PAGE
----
Tips for Photographing Adoptable Animals

Tips for Photographing Adoptable Animals

A picture is worth a thousand words, so they say. What does a dog or cat's Petfinder photo say about them? Photos help sell an animal's personality to its potential new adopter. It's what initially gets people interested, so it is imperative to the success of a rescue organization or shelter to put the best foot forward on their online listings! But taking pictures can be tricky when the subjects are human, and much more so when you have animals with minds of their own! David Carlyon, Gateway Pet Guardians resident animal photographer, explains photography tips for foster parents and rescues to help them take better photos of adoptable pets and perhaps increase the likelihood that they will be adopted.

This is the first of a 3-part series on photography basics with an emphasis on photographing dogs and cats. Compelling photography can also help raise awareness of the cause, and to help raise funds for animals in need of expensive care.

The emphasis here is on the technique of photography itself, rather than, say, how to pose dogs or cats.

Part I is very basic, and assumes you're using a cell-phone camera, or an inexpensive digital camera without much in the way of manual operation. The principles described will be applicable to higher-end cameras as well, so it may be worth a read even if you're using a more advanced digital camera or DSLR.

PART 1: The Basics of Photography


So let's begin with the basic principles, starting with the concept of Photography itself. Photography literally means writing (or painting) with light. And the more light you have, the better!

You may have noticed your outdoor, daytime photos are usually a lot clearer than those taken indoors or at nighttime. There are several reasons for this, which I will discuss in detail in Parts II and III, but

Look how a cloudy day softens this photo.

they all stem from the general fact that more light is better. Of course there are many exceptions for skilled photographers and artists but we're just trying to get a nice clear shot of Fido, here!

The sun puts out more light than your typical lightbulb, and as a result, the camera's sensor doesn't have to amplify the signal as much, resulting in a cleaner image. The exposure time can be shorter as well, minimizing motion blur.

A built-in flash can give you sharper, clearer images indoors, because it puts out a lot of light. But aesthetically, it usually leaves much to be desired, because we're used to seeing the world with the light source above us, or off to the side, or behind the subject. We usually don't see the world with a light-source right next to our eyes. But this is the effect a built-in flash gives us, because the flash is very close to the lens. The closest real-world examples would be driving at night with the headlights on, or wearing a miner's helmet. Flashes that are close to the lens are also what causes red-eye (though the color may vary when photographing animals). When you shoot outside with adequate natural lighting, the flash usually automatically turns off (unless you have it configured to stay on).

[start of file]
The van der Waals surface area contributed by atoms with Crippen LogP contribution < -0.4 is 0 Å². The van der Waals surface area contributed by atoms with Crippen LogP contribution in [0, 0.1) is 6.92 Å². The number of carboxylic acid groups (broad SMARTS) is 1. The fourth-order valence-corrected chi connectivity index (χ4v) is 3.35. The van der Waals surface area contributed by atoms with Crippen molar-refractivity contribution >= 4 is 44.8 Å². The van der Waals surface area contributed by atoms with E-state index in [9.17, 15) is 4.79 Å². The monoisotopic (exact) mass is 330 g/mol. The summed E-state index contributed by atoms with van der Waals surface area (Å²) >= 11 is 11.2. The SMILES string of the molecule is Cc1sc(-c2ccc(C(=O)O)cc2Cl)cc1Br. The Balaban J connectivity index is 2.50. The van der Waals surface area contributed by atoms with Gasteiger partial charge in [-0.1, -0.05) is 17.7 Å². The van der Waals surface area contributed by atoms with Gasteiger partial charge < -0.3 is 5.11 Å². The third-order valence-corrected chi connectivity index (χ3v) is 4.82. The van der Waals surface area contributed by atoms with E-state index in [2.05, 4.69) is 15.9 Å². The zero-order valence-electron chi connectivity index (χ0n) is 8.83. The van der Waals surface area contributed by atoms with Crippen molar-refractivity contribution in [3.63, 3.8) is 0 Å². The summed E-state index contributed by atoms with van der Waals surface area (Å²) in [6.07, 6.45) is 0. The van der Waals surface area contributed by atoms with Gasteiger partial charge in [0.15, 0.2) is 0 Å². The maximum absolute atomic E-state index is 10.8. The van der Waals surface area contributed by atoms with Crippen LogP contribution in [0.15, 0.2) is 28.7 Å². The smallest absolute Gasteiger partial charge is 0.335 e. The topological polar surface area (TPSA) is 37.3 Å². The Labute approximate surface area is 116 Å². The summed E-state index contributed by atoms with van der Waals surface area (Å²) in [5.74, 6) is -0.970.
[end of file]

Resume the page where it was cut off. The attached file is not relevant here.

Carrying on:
So if you can, try to take photos outside. Sometimes light through a window can also be very effective, as well as aesthetically pleasing.

By all means, if you see Princess doing something cute inside, try and get a shot. You might get lucky! And as you get more advanced, you will be able to pull off indoor shots more reliably. As technology continues to improve, cameras will become more capable in low light.


I just said more light is better. But actually, softer light can be better still. In the studios, professional photographers often use a "softbox," to diffuse the light, and soften the shadows.

A cloudy day can give you the same effect without a studio! Overcast skies act as a softbox, diffusing the sun's light. If you take photos on a sunny day, you may notice the shadows can be very dark. On an overcast day, the shadows will be naturally lightened, and it can even make colors look more vivid in photographs.

You can also get this benefit on a sunny, clear day, by shooting in the shade. But make sure you don't have patches of direct sunlight falling on Rover, or they'll show up as hot-spots in the photo. And try to choose your position so that other shaded areas are in the background, because a brightly lit background might fool your camera into making Rover too dark!


A big advantage of digital photography is that you're not wasting film. With digital, you just have to delete the shots that didn't turn out. So take as many pictures as you need to! People always like to see an animal in action much more so than they want to see one who's just sitting, sleeping, etc. So don't try to pose the pet, let them outside to play – nobody wants to see a depressing picture of a dog or cat in a kennel/cage. Take several photos (15-30 is always a good number), you're bound to get two or three great shots.

Stay tuned for Part II and III – which will go into the options available in the next level of cameras, allowing some degree of manual operation and delve into a bit of the DSLR world, with interchangeable lenses.

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